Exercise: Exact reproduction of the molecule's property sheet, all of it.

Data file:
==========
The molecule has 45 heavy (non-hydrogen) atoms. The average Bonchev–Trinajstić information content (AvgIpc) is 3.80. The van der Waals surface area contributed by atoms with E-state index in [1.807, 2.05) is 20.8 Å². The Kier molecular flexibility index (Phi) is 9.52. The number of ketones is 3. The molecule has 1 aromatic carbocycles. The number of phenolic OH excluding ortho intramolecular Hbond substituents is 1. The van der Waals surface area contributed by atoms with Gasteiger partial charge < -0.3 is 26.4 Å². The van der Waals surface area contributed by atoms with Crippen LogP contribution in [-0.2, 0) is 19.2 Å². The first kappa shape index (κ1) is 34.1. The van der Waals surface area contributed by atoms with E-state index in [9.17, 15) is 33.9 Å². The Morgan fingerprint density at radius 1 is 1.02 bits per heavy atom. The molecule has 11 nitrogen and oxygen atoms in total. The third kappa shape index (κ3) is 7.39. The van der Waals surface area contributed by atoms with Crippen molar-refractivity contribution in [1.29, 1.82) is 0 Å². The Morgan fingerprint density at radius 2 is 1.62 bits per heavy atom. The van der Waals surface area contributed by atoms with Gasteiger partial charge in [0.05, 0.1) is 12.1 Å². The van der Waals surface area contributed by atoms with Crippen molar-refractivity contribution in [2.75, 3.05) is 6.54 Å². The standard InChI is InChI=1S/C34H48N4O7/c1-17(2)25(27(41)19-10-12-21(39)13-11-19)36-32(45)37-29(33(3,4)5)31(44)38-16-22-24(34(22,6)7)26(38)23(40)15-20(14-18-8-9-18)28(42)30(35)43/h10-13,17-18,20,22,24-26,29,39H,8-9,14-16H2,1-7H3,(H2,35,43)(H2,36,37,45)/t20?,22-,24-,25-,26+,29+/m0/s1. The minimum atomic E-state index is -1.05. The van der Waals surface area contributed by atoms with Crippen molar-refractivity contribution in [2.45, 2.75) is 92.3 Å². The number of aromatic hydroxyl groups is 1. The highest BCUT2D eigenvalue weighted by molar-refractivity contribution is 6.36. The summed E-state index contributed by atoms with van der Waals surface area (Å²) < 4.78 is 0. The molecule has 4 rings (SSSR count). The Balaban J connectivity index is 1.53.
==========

The molecule has 45 heavy (non-hydrogen) atoms. The average Bonchev–Trinajstić information content (AvgIpc) is 3.80. The van der Waals surface area contributed by atoms with E-state index in [1.807, 2.05) is 20.8 Å². The Kier molecular flexibility index (Phi) is 9.52. The number of ketones is 3. The molecule has 1 aromatic carbocycles. The number of phenolic OH excluding ortho intramolecular Hbond substituents is 1. The van der Waals surface area contributed by atoms with Gasteiger partial charge < -0.3 is 26.4 Å². The van der Waals surface area contributed by atoms with Crippen LogP contribution in [-0.2, 0) is 19.2 Å². The first kappa shape index (κ1) is 34.1. The van der Waals surface area contributed by atoms with E-state index in [9.17, 15) is 33.9 Å². The Morgan fingerprint density at radius 1 is 1.02 bits per heavy atom. The molecule has 11 nitrogen and oxygen atoms in total. The third kappa shape index (κ3) is 7.39. The van der Waals surface area contributed by atoms with Crippen molar-refractivity contribution in [1.29, 1.82) is 0 Å². The Morgan fingerprint density at radius 2 is 1.62 bits per heavy atom. The van der Waals surface area contributed by atoms with Gasteiger partial charge in [0.05, 0.1) is 12.1 Å². The van der Waals surface area contributed by atoms with Crippen molar-refractivity contribution in [2.75, 3.05) is 6.54 Å². The standard InChI is InChI=1S/C34H48N4O7/c1-17(2)25(27(41)19-10-12-21(39)13-11-19)36-32(45)37-29(33(3,4)5)31(44)38-16-22-24(34(22,6)7)26(38)23(40)15-20(14-18-8-9-18)28(42)30(35)43/h10-13,17-18,20,22,24-26,29,39H,8-9,14-16H2,1-7H3,(H2,35,43)(H2,36,37,45)/t20?,22-,24-,25-,26+,29+/m0/s1. The minimum atomic E-state index is -1.05. The van der Waals surface area contributed by atoms with Crippen molar-refractivity contribution in [2.45, 2.75) is 92.3 Å². The number of aromatic hydroxyl groups is 1. The highest BCUT2D eigenvalue weighted by molar-refractivity contribution is 6.36. The summed E-state index contributed by atoms with van der Waals surface area (Å²) < 4.78 is 0. The molecule has 4 rings (SSSR count). The Balaban J connectivity index is 1.53.